The Bubonic plague killed 31% of the European population; 18 million people died in 1347. During the Spanish Influenza, 1 out of 20 inhabitants was killed in Spain. 9/11 put New York City on its knees. Everyone got back on their feet, and humanity was able to thrive once again.
Think about your own crises. What were the worst experiences you ever faced? We’ve all lost loved ones or got fired from a job. Some people have to deal with severe health conditions. I’ve been very close to dying a couple of times, and here I am.
Crises put our characters to the test. It’s our choice that a better version of ourselves comes out of the storm.
All crises are survivable. We will survive this. Putting things in perspective will help you focus on what you can control. Take precautions — protect yourself — without overreacting.
5. Build resilience by reframing the event
Why do some people break while others thrive in adversity?
The answer is resilience — our ability to bounce back. Luckily, resilience is not an innate trait, but something that you can develop. The way you perceive an event determines how resilient you are.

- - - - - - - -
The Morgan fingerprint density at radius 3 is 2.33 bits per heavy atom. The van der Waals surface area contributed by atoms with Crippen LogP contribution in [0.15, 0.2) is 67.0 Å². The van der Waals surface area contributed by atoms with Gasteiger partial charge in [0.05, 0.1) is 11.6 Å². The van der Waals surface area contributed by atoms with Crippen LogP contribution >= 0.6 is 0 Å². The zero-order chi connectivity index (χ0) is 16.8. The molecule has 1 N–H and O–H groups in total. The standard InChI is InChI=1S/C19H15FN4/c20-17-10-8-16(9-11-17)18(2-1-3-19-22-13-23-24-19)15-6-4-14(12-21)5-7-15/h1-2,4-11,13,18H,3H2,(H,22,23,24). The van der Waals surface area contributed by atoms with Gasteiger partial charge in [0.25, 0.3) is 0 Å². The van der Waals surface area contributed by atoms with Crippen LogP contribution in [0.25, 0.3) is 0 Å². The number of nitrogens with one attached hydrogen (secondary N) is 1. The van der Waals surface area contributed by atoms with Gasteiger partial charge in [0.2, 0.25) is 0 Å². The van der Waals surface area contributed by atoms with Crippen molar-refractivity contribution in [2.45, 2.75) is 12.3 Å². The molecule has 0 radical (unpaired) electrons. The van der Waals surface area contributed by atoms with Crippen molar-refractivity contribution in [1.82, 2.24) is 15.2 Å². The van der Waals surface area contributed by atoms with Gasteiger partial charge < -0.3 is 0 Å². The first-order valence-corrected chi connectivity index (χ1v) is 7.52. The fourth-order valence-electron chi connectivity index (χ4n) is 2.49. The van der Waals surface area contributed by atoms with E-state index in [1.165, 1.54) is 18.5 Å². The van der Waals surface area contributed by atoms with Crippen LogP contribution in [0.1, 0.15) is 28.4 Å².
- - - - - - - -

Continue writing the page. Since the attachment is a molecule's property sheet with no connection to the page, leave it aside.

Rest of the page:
“Potentially Traumatic Event” (PTE) is a term coined by George Bonanno, the head of the Loss, Trauma, and Emotion Lab at Columbia University. According to the professor, an event is not traumatic unless we experience it as such.
Our perception of an adverse event can turn it into a traumatic one or not. Your mindset, your thoughts, and how you frame reality, define if you will be traumatized by a crisis, or not.
Reframing is a powerful tool to help you cope with stressful events. It’s more than turning a crisis into an opportunity. Instead of thinking, “Why is this happening to me?” think, “What can I learn from this event?” By reframing an incident, you recover control by shifting your role from “victim” to “hero.”
Psychiatrist Steven Wolin defines resiliency as “the capacity to rise above adversity.” When something goes wrong, you must manage to stay in control rather than let the situation take over. Your thoughts — not grit — shape your perceptions and behavior.
No one knows how this crisis will unfold, but you can, at least, manage how you deal with it.
I will be hosting another session of my free webinar, “How to Lead in Times of Uncertainty," where I will share a framework and multiple tools and exercises to help you cope during these uncertain times.